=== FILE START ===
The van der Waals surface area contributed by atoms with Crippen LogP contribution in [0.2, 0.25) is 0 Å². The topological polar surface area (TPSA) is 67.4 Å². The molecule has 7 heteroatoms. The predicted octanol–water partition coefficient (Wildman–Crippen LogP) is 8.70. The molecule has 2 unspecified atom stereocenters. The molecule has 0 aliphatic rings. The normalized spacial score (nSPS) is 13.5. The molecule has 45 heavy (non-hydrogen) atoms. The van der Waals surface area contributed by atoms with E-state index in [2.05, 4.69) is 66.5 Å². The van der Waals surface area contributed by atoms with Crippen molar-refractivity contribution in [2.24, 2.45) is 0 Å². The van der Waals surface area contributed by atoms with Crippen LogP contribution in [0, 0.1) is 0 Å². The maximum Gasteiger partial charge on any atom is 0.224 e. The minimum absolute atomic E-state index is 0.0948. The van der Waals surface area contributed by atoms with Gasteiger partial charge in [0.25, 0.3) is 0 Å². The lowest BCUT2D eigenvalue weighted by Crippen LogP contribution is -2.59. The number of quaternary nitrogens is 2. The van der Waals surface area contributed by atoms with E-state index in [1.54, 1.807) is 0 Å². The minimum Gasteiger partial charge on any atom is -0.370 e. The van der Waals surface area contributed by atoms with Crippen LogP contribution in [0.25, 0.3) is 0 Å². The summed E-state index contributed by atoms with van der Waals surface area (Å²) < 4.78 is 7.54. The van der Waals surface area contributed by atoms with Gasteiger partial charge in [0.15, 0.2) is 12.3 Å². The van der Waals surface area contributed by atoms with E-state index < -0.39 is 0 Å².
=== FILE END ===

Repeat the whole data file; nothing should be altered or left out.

The van der Waals surface area contributed by atoms with Crippen LogP contribution in [0.2, 0.25) is 0 Å². The topological polar surface area (TPSA) is 67.4 Å². The molecule has 7 heteroatoms. The predicted octanol–water partition coefficient (Wildman–Crippen LogP) is 8.70. The molecule has 2 unspecified atom stereocenters. The molecule has 0 aliphatic rings. The normalized spacial score (nSPS) is 13.5. The molecule has 45 heavy (non-hydrogen) atoms. The van der Waals surface area contributed by atoms with E-state index in [2.05, 4.69) is 66.5 Å². The van der Waals surface area contributed by atoms with Crippen molar-refractivity contribution in [2.24, 2.45) is 0 Å². The van der Waals surface area contributed by atoms with Crippen LogP contribution in [0, 0.1) is 0 Å². The maximum Gasteiger partial charge on any atom is 0.224 e. The minimum absolute atomic E-state index is 0.0948. The van der Waals surface area contributed by atoms with Gasteiger partial charge in [0.25, 0.3) is 0 Å². The lowest BCUT2D eigenvalue weighted by Crippen LogP contribution is -2.59. The number of quaternary nitrogens is 2. The van der Waals surface area contributed by atoms with E-state index in [1.54, 1.807) is 0 Å². The minimum Gasteiger partial charge on any atom is -0.370 e. The van der Waals surface area contributed by atoms with Crippen LogP contribution in [0.25, 0.3) is 0 Å². The summed E-state index contributed by atoms with van der Waals surface area (Å²) < 4.78 is 7.54. The van der Waals surface area contributed by atoms with Gasteiger partial charge in [0.15, 0.2) is 12.3 Å². The van der Waals surface area contributed by atoms with E-state index < -0.39 is 0 Å².